Greenport woman is out picking up your trash

KATHARINE SCHROEDER PHOTO | Cigarette butts, water bottles, pizza boxes, and even a teabag were some of the items of trash that Ashley Staron found on her Monday morning garbage hunt on Greenport's Front Street.

You’re walking through Greenport eating an ice cream cone and when you finish, you toss the napkin — where?

Ashley Staron, 22, of Greenport, has been watching and finding evidence that too many residents and visitors are simply dropping those napkins — as well as soda cans, coffee cups and cigarette butts — on the ground.

“The village could actually save money if people would clean up after themselves,” Ms. Staron said. What’s more, the beauty of the village she and so many others love would be preserved for future generations.

To prove her point, on Monday morning, she spent several hours walking along Front and Main streets, the southern end of Third Street and the block of First Street ‘by the IGA supermarket picking up other people’s trash.

“I thought it would be a fun idea, just as an eye-opener,” Ms. Staron said. “Maybe it’s not the locals, maybe it’s just the visitors.”

She developed her environmental awareness as a student at Green Mountain College in Poultney, Vt., a school that’s dedicated to an environmental liberal arts program and encourages hands-on experiences.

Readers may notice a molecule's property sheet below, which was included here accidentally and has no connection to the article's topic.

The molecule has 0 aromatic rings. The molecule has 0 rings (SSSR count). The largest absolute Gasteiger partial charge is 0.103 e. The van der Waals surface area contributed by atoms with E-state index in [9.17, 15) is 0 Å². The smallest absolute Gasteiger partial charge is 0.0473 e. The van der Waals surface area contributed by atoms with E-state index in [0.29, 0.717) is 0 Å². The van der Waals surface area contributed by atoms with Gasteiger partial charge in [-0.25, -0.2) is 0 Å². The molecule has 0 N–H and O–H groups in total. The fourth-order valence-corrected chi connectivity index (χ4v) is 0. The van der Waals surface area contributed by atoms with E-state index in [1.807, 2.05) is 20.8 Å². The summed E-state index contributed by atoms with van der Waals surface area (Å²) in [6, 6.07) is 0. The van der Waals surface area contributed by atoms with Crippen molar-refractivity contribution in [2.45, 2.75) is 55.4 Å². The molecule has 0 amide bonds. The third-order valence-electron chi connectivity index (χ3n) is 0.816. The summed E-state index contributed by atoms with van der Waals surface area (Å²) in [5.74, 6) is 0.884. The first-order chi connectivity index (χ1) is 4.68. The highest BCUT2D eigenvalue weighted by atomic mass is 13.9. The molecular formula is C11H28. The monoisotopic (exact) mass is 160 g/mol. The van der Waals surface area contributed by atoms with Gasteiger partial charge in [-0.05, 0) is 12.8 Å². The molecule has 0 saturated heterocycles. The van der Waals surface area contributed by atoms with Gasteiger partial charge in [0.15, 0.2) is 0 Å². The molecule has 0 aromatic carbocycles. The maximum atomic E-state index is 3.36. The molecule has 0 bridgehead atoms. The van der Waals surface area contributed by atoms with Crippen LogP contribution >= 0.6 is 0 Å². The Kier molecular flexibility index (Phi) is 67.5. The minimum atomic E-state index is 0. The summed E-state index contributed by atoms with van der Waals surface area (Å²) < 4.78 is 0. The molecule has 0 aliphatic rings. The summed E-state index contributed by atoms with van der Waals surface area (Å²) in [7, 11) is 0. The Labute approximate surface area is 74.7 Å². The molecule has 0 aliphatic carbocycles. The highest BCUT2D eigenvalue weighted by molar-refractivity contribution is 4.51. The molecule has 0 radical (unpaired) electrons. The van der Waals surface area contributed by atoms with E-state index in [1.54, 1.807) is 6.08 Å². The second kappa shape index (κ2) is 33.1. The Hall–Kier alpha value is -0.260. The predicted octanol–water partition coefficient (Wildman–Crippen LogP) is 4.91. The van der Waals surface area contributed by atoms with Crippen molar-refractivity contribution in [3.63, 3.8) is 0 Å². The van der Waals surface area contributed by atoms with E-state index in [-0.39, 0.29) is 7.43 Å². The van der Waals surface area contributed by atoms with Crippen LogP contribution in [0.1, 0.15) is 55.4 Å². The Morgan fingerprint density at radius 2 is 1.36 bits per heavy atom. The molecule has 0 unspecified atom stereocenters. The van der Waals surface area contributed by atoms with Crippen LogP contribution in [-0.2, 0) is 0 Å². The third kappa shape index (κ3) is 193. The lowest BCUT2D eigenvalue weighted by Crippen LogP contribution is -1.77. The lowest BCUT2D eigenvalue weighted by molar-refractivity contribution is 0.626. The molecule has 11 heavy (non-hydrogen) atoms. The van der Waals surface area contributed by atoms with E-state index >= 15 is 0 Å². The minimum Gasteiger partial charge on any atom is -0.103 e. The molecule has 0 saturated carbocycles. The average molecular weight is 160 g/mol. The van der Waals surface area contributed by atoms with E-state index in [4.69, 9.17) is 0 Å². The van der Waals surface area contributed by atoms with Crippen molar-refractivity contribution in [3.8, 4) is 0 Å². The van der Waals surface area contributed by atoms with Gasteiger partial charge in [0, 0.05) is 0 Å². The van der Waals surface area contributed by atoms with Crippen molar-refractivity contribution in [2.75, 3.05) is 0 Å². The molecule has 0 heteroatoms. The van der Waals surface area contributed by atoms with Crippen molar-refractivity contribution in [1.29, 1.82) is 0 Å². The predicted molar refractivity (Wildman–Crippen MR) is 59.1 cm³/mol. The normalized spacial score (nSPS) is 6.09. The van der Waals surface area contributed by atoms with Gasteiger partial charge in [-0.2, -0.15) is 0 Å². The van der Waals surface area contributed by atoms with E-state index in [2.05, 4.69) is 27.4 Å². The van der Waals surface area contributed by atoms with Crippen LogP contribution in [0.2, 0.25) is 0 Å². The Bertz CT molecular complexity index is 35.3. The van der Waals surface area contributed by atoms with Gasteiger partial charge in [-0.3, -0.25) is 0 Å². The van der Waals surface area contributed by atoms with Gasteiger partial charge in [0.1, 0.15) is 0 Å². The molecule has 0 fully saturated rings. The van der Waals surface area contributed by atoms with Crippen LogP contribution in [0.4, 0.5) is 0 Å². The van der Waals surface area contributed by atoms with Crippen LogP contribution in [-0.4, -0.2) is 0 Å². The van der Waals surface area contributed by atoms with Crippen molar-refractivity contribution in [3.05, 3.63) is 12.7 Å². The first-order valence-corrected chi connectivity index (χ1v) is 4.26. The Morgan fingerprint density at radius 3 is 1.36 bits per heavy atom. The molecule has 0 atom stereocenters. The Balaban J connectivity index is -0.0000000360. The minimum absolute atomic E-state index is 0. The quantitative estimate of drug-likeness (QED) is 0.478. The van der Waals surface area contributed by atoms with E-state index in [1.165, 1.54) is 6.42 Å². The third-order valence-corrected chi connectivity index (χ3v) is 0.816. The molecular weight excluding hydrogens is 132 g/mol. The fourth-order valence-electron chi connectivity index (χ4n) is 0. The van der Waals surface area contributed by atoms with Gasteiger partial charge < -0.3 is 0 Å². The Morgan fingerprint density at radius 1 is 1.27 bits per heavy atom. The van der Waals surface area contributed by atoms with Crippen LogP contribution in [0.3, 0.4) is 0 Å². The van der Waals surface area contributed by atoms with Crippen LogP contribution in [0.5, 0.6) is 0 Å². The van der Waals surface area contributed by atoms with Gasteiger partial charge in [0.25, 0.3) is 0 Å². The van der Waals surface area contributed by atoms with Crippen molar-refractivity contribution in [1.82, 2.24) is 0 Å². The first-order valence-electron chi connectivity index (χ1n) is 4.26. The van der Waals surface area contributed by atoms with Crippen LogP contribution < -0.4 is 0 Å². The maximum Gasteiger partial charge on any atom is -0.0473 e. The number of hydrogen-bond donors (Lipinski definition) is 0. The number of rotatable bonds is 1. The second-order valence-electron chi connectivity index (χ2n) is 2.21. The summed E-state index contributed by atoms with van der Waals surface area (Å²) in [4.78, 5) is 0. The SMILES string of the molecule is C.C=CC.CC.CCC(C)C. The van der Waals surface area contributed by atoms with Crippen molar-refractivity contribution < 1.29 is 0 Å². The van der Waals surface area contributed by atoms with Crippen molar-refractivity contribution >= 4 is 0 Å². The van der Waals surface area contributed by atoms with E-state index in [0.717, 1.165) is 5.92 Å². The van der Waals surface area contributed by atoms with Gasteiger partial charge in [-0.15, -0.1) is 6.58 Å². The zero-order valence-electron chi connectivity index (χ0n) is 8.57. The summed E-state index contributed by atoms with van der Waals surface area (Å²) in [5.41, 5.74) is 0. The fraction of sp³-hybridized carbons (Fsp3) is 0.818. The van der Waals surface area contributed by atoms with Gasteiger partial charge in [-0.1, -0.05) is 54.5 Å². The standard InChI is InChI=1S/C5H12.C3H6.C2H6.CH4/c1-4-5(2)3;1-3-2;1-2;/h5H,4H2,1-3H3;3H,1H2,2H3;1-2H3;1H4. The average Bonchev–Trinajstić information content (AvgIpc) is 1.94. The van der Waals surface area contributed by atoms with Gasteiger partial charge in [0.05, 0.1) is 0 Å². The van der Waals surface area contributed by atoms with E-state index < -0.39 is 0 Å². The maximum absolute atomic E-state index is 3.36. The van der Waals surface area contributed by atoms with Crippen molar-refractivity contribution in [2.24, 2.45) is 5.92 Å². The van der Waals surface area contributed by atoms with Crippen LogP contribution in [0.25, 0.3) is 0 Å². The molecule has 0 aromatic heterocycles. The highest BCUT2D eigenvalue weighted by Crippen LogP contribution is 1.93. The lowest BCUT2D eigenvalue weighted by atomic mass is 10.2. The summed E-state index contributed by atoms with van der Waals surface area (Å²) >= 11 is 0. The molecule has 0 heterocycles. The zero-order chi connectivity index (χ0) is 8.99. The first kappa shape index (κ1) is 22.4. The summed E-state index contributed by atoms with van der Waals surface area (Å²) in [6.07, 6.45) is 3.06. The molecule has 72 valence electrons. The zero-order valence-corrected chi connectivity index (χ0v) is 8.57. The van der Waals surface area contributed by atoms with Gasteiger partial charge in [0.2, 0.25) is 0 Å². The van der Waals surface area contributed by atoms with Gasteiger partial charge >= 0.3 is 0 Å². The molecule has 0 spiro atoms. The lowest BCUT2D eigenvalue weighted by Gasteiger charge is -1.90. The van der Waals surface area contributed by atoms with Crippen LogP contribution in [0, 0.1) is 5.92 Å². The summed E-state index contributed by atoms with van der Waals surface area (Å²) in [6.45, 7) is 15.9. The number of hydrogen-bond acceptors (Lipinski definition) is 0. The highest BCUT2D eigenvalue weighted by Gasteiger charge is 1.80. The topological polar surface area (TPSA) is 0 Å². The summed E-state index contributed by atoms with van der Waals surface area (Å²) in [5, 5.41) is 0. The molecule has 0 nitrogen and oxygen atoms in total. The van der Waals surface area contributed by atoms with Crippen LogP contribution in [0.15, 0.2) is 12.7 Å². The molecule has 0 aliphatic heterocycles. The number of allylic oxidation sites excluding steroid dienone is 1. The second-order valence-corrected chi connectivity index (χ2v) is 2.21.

“Green Mountain really had a huge effect on me,” Ms. Staron said. She secured a grant for $8,500 and worked for three years to create a low-impact outdoor classroom using slate and gravel and landscaping the site, which is still used as an amphitheater, seating 40 to 150 people. She finished it just before her graduation earlier this year.

“When you do something like that, it makes you appreciate the environment,” she said. “It will outlive me.”

The 2007 Southold High School graduate admits she wasn’t always environmentally aware and probably dropped her share of trash during her high school years. But when she went to Green Mountain to pursue an undergraduate degree in elementary and special education, she was exposed to the school’s environmental curriculum, which had a profound effect.

“It has to do with education,” she said about turning people’s minds around about how their littering affects the environment.

This summer, before beginning her studies at Sierra Nevada College for a master’s degree in teaching English as a second language, Ms. Staron has worked as an assistant manager at the Chowder Pot Pub in Greenport.

When she scoops up an empty wrapper from oyster crackers, she’s quick to tell customers that she’s doing it to ensure that it won’t end up in Mitchell Park or Greenport Harbor.

She read that by 2148, there may not be fish to eat because of pollution, but too many customers respond, “I won’t be around for that.”

What Ms. Staron wants them to think about is that if such littering and polluting continues, neither will the village.

“Everyone should want Greenport to outlive them,” she said.

[email protected]